NCPA - National Center for Policy Analysis


September 3, 2009

The health care reform bill pending in the House expands Medicaid, increases taxes, penalizes businesses who don't offer insurance and creates a new government controlled insurance market.  And after all that, it still leaves people uninsured, says Terry Neese, a distinguished fellow with the National Center for Policy Analysis.  

Under the bill that the House of Representatives may vote on, small businesses will be responsible for helping foot the bill for new government spending and at a time when they can least afford it.

To pay for the new spending, the House Democrats are proposing:

  • A surtax on those individuals who make $280,000 or more (the tax would range from 1 percent to 5.4 percent). 
  • The tax continues to rise the more money you make.
  • The proposal essentially doesn't include any exemptions for S corporations or other small businesses, many who file as individuals for tax purposes.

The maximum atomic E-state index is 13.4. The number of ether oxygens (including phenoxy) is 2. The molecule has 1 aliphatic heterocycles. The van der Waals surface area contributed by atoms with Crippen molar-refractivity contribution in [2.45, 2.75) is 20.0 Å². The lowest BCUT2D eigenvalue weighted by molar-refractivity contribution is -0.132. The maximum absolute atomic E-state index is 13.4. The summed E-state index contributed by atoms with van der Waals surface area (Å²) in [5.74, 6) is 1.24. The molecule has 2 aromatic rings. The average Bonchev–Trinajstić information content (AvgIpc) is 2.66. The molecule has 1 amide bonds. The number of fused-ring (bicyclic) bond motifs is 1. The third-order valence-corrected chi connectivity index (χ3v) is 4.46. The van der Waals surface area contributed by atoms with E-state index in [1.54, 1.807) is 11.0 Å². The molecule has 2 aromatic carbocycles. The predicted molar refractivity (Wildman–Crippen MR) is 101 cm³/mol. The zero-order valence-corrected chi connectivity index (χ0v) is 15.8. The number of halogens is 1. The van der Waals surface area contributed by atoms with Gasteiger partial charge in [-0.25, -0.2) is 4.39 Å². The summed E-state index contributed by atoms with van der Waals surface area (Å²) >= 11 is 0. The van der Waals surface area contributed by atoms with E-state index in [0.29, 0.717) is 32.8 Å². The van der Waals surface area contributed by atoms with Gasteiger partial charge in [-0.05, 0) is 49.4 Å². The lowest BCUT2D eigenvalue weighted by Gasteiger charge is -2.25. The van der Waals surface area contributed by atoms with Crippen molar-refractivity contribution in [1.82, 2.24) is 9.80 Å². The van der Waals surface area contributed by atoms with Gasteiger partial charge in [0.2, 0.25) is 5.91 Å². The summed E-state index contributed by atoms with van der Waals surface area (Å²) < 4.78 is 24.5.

This new tax will push the top tax rate in 39 of the 50 states to more than 50 percent.  But the costs don't stop with the surtax:

  • The bill includes a new 8 percent payroll tax on employers who fail to provide "acceptable" health insurance to their employees. 
  • When all is said and done, business with payrolls of $500,000 or more will be subject to this penalty.

Most small businesses are struggling with rising costs, smaller margins, and are simply unable to pay for new taxes or mandates.  Ideas like expanding Health Savings Accounts or allowing small business owners to band together across state lines to pool their resources for health care coverage are better alternatives than new taxes and more mandates.

Source:  Terry Neese, "Oklahomans Have Much at Stake in the Health Care Debate,", September 2, 2009.

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